The patient has been blind since birth, and has diabetes mellitus.
Will became disoriented while crossing the street when the sound in his environment became overwhelmingly loud to him. He was taken to the emergency room at Princeton-Plainsboro Teaching Hospital. His blood sugar was tested and was normal, as were his ketones. His tox screen was clean. Suspecting schizophrenia, he was sent for a psych consult, but his mental status was normal.
The patient told the doctors that he had not eaten and he was sure he had just fainted. He also denied ever having a seizure before. Dr. Chase noted that seizures can often present as a muscle tremor or even a lack of concentration. His girlfriend said she hadn’t noticed anything like that, but admitted she hadn’t seen him in about five months. Will told them that he and Melissa were on a break to ensure that they wanted a permanent commitment. Will insisted that he had to be constantly on vigil about his body, otherwise he would be falling all the time. However, he agreed to the EEG.
During the EEG, he seemed to have a seizure at 300 Hz, but Dr. Taub didn’t see anything abnormal on the EEG and realized he was choking. Dr. Adams examined his mouth and saw blood, but no blockage. Dr. Taub gave Will the Heimlich manouvre, and three teeth popped out of his mouth. Will started breathing again.
Dr. Chase thought the tooth loss indicated heavy metal poisoning or radiation sickness. Dr. Taub noted that none of his co-workers were sick. Dr. Park suggested the girlfriend had poisoned him deliberately. However, Dr. House thought it was merely periodontitis, exacerbated by his diabetes, explaining the auditory hallucinations and disorientation as well. Dr. Taub noted the tooth infection could have become systemic, spreading to Will’s brain. Dr. House ordered broad-spectrum antibiotics and treatment by a periodontist.
Dr. Taub told the patient he needed better oral hygiene, and Dr. Park told him periodontitis is more common in diabetics. When his girlfriend left the room, Will asked them to put the engagement ring he was holding in a safe place in his apartment, and at the same time retrieve his laptop and Braille writer. He couldn’t get his girlfriend to do it because he didn’t want her to know about the ring.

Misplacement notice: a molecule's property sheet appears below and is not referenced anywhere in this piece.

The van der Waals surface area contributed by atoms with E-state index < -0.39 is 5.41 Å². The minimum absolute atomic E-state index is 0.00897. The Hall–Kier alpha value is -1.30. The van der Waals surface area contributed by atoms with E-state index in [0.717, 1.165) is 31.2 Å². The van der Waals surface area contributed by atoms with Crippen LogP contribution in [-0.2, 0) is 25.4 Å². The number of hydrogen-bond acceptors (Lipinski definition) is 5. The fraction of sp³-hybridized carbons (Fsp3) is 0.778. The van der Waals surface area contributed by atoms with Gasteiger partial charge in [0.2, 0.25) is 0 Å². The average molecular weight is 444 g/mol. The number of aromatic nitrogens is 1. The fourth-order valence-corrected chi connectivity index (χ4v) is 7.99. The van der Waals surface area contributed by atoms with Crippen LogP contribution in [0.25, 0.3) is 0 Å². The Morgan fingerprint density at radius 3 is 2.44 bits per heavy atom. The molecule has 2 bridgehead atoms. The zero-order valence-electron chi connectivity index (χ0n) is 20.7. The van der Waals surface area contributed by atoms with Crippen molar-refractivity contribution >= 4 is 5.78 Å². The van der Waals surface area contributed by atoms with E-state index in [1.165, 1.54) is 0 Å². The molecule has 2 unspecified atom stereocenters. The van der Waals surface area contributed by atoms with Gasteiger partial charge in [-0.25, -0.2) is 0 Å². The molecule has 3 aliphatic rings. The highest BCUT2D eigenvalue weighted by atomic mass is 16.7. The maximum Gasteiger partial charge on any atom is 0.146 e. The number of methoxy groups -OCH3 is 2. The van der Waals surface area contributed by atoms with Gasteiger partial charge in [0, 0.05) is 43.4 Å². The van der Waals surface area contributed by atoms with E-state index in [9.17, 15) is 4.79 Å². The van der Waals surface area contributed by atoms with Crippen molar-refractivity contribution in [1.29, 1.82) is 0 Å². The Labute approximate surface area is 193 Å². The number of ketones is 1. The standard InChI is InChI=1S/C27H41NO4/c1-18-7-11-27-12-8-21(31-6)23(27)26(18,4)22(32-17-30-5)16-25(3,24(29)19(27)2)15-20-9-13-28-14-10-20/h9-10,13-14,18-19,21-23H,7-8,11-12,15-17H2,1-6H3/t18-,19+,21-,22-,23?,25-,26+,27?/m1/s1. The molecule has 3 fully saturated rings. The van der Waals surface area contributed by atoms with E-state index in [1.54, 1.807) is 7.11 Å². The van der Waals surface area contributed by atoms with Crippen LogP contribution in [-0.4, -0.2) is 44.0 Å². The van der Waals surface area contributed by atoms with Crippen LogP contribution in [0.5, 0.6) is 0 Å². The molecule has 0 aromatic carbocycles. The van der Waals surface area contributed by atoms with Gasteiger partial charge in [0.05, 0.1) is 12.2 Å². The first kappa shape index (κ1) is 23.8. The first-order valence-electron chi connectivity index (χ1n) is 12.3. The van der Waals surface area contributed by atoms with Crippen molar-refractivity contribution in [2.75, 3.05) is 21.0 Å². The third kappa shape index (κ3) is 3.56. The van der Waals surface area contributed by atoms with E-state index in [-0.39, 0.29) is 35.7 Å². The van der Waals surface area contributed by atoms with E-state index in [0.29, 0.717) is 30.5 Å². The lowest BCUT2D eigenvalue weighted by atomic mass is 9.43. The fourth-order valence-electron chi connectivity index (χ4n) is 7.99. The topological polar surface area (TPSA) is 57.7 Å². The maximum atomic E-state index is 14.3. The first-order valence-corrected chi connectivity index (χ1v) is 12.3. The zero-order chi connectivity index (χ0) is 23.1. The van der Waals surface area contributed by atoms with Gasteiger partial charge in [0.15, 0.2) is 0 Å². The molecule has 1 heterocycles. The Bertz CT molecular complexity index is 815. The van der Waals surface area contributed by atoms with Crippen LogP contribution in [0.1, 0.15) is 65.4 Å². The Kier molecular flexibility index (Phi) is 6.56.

While they were at the apartment, Dr. Taub and Dr. Park decided to do an environmental scan, but found nothing dangerous.
Dr. Adams thought the seizure pointed back to epilepsy, but Dr. Chase argued epilepsy didn’t explain the lost teeth. Dr. Taub pointed out the periodontal could be unrelated to the seizures. Dr. Park started suggesting illegal drugs, such as LSD. When she was asked why, she said that there must have been something at the patient’s apartment because she was hallucinating. Dr. House examined Dr. Park and found that her pupils were dilated and her pulse was elevated. She then described Dr. Chase and Dr. Adams as rabbits and Dr. Taub as a tooth fairy. Dr. Taub told Dr. House that Dr. Park had eaten a few things at the patient’s apartment. Dr. House ordered the rest of his team to re-do an environmental scan to find the drugs, to ask the patient where they came from, and to do an MRI of the patient’s brain to see if there were any infections, masses or plaques.
The patient admitted to LSD use five or six times in an attempt to generate visual hallucinations. He admitted he had another girlfriend who he met on his break from Melissa who had given him the drugs. He also admitted the ring was for his other girlfriend. He was planning on telling Melissa, but got sick. He gave the doctors the cell phone number for the other girlfriend, but asked them not to let her know he was in the hospital. He admitted he hadn’t told Melissa because he didn’t want to be alone in the hospital.